The Hellenic Football Federation (EPO) presented Claudio Ranieri as the new Greece coach for the next couple of years, after the Italian manager signed his contract in Athens on Friday. “I l...
Inside Sports
EDITORIAL
Populism eating up education
The fact that the issue of education is not topping the list of priorities for the current coalition government, but instead, has been left in the hands of incapable politicians is utterly i...
COMMENTARY
A valued but mistreated professional
I did not know much on a personal level about Dimitris Stefanou, Greece’s former administrative reform general secretary who died earlier this week at the age of 46. I did, however, have a s...
Inside Comment
SPONSORED LINK: FinanzNachrichten.de
SPONSORED LINK: BestPrice.gr
 RECENT NEWS
1. SYRIZA, DIMAR representatives to hold talks Thursday
2. Two of four suspects in Nea Manolada strawberry farm shooting convicted
3. Six firms submit bids to lease Vouliagmeni beach
4. IMF´s Lagarde not sure yet about debt relief for Greece
5. EU Commissioner Damanaki unlikely to return to Greek politics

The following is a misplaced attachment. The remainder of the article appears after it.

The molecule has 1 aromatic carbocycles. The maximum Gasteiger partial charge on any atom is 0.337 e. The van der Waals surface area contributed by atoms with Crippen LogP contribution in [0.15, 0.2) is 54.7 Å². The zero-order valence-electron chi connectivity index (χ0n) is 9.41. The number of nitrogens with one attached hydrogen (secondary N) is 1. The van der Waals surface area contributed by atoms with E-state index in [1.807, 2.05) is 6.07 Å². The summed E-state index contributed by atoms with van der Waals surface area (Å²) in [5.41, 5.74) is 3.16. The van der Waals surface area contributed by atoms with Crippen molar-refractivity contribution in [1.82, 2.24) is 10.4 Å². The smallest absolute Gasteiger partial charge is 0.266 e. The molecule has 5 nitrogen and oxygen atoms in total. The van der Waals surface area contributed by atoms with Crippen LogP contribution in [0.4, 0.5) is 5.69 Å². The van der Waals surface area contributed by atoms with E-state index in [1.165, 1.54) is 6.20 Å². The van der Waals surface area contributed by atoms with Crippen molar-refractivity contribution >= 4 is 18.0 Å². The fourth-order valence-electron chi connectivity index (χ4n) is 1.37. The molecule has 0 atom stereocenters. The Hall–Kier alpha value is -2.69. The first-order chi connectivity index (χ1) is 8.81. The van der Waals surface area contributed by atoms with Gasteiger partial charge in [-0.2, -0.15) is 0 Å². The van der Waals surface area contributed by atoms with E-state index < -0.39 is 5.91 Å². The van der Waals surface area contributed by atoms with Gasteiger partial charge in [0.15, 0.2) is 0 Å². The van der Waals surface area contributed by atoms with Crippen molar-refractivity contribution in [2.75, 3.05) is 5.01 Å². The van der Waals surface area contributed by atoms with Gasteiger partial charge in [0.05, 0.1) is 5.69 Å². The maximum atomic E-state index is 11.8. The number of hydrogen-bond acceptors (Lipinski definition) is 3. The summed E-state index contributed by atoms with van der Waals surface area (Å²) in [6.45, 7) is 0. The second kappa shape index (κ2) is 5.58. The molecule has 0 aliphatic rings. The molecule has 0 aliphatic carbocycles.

6. Police arrest one, seek another three over counterfeit goods
more news
Today
This Week
1. Coalition submits new proposals for Greek coastline
2. IMF's Lagarde not sure yet about debt relief for Greece
3. Police arrest one, seek another three over counterfeit goods
4. Six firms submit bids to lease Vouliagmeni beach
5. EU Commissioner Damanaki unlikely to return to Greek politics
6. Two of four suspects in Nea Manolada strawberry farm shooting convicted
Today
This Week
1. Unequal after death
2. Greek sovereign debt at 174.1 percent of GDP in first quarter
3. Hedge fund Dromeus turns Greek tragedy to triumph with 160 pct gain
4. Quadriplegic woman on life support 'dies due to unpaid power bills'
5. Front-line threats
6. Defense Minister Avramopoulos to represent Greece at European Commission
   Find us ...
  ... on
Twitter
     ... on Facebook   
About us  |  Subscriptions  |  Advertising  |  Contact us  |  Athens Plus  |  RSS  |   
Copyright © 2014, H KAΘHMEPINH All Rights Reserved.